Tetrada Fallo

Author Ольга Кияница


Tetrada Fallo refers to congenital malformations of the heart and with his disturbances often threatens the patient's life. As a rule, it is diagnosed in the first hours after birth, as there are characteristic clinical signs. Treatment of a defect should be done as soon as possible.

Tetrada Fallot (TF) is one of the most common congenital heart disease (IOP). It is often referred to as "blue heart defect", because with this pathology, due to a shunt from the right to the left, an insufficient amount of blood passes through the lungs, resulting in organs and tissues receiving less oxygen.

Patients with tetralogy of Fallo show cyanosis shortly after birth, so often there is early medical care.

In the Fallo tetrad, surgical intervention is carried out in a compulsory manner, or the child is inevitably threatened with death. As a rule, the operation is performed in a step-by-step manner, although recently more rapid treatment of blemishment has begun using catheter access. When a successful operation is performed, the most favorable outcome is a favorable outlook.

Video: Tetrada Fallot (Fallo). Congenital heart defects

Historical reference

For the first time he described the Stensen's Testimony of Flaws in 1672; but it was the French physician Etienne-Louis Arthur Fallot who first accurately indicated the clinical and pathological features of the defects. It happened in 1888.

Although the disorder was diagnosed fairly early, the treatment of blemish was not carried out until the 1940s. American cardiologist Helen Brook Tausig acknowledged that cyanosis is progressing and inevitably leads to the death of infants with the tetrad Fallo. She suggested that cyanosis was caused by insufficient pulmonary blood flow. Her collaboration with the American surgeon Alfred Blaylok led to the first achievements on the way of facilitating the lives of sick infants.

In 1944, Blaylock created the first Blood-Taussig shunt between subclavian artery and pulmonary artery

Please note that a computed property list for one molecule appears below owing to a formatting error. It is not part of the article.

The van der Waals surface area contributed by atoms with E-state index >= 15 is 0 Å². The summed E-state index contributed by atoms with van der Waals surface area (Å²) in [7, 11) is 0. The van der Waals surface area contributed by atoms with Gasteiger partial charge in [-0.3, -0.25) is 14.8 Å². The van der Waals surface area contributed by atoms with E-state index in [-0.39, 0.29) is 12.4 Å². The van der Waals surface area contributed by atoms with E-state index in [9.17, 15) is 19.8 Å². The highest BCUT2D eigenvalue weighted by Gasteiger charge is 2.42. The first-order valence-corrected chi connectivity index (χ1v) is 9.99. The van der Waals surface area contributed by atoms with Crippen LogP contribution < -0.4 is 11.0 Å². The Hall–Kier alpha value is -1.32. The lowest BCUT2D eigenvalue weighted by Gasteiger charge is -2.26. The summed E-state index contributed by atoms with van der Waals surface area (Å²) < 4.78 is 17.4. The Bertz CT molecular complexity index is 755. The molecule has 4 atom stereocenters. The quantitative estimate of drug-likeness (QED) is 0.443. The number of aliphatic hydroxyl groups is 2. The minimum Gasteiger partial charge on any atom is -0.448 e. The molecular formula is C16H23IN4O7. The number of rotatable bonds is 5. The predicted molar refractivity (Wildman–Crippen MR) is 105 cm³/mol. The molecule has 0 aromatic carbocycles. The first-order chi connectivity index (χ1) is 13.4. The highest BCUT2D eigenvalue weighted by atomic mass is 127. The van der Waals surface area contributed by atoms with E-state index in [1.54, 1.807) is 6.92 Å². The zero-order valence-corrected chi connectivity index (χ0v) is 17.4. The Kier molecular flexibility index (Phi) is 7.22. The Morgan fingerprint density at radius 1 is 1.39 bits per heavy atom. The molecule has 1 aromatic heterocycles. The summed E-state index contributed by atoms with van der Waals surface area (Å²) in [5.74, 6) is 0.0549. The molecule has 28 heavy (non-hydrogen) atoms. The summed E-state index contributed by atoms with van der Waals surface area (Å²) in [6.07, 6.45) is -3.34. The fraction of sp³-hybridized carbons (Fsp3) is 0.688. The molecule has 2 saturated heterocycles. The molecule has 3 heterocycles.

Bluelock-Taussig's innovative surgical technique for shunting has opened a new era in cardiac surgery for newborns.The development of the Potts shunt (from the descending aorta to the left pulmonary artery), the Glenn shunt (from the upper hollow vein to the right pulmonary artery) and the Waterstone shunt (from the ascending aorta to the right pulmonary artery).

Scott completed his first open operation in 1954. In less than half a year, Lillehei performed the first successful reconstruction of a patient with Fallot's notebook in the open heart. The following year, with the advent of cardiopulmonary bypass Gibbonsom, another historic epoch of cardiac surgery was established. Since then, numerous improvements have been introduced in the surgical technique and the preservation of the myocardium, enabling successful treatment of defects.


For the tetrad of Fallot there are four peculiarities:

  1. Obstruction of right ventricular output department (vortex stenosis)
  2. Defect of interventricular septum
  3. Incorrect placement (dextrantion) of the aorta
  4. Right ventricular hypertrophy.

Sometimes an additional defect of the interstitial septum is determined, then speak of Pentade Fallo. The main violation of the tetrad is due to underdevelopment of the infundibular department of the right ventricle, which leads to a change in the anterior and lower parts of the funnel-shaped septum. This discrepancy determines the severity of the disease.

Hemodynamics at TF

Hemodynamics depends on the degree of obstruction of the outflow of the right ventricle. The defect of the interventricular septum usually does not act as a limiting factor, and the pressure in the right and left ventricles is usually aligned.

If the obstruction is severe, the flow of blood inside the heart is carried out from right to left, and pulmonary blood flow may worsen considerably. In this case, blood flow often depends on arterial duct or bronchial collaterals.

Phases of development of a vice

Depending on the severity of the disease, three phases of TF development are distinguished:

  1. The first one is relatively favorable. The child does not notice significant lag in development. It lasts approximately from birth to half a year.
  2. The second one is characterized by a syndrome of cyanotic attacks. In this phase, severe brain disorders and fatal outcomes are most often developed. It lasts from six months to two years.
  3. The third one is considered transient, since the clinic changes and often adopts adult features.

A bit of statistics and facts on the phallo's notebook:

  • It is determined in approximately 10% of cases of congenital heart defects, that is, it occurs in 3-6 infants for every 10,000 births.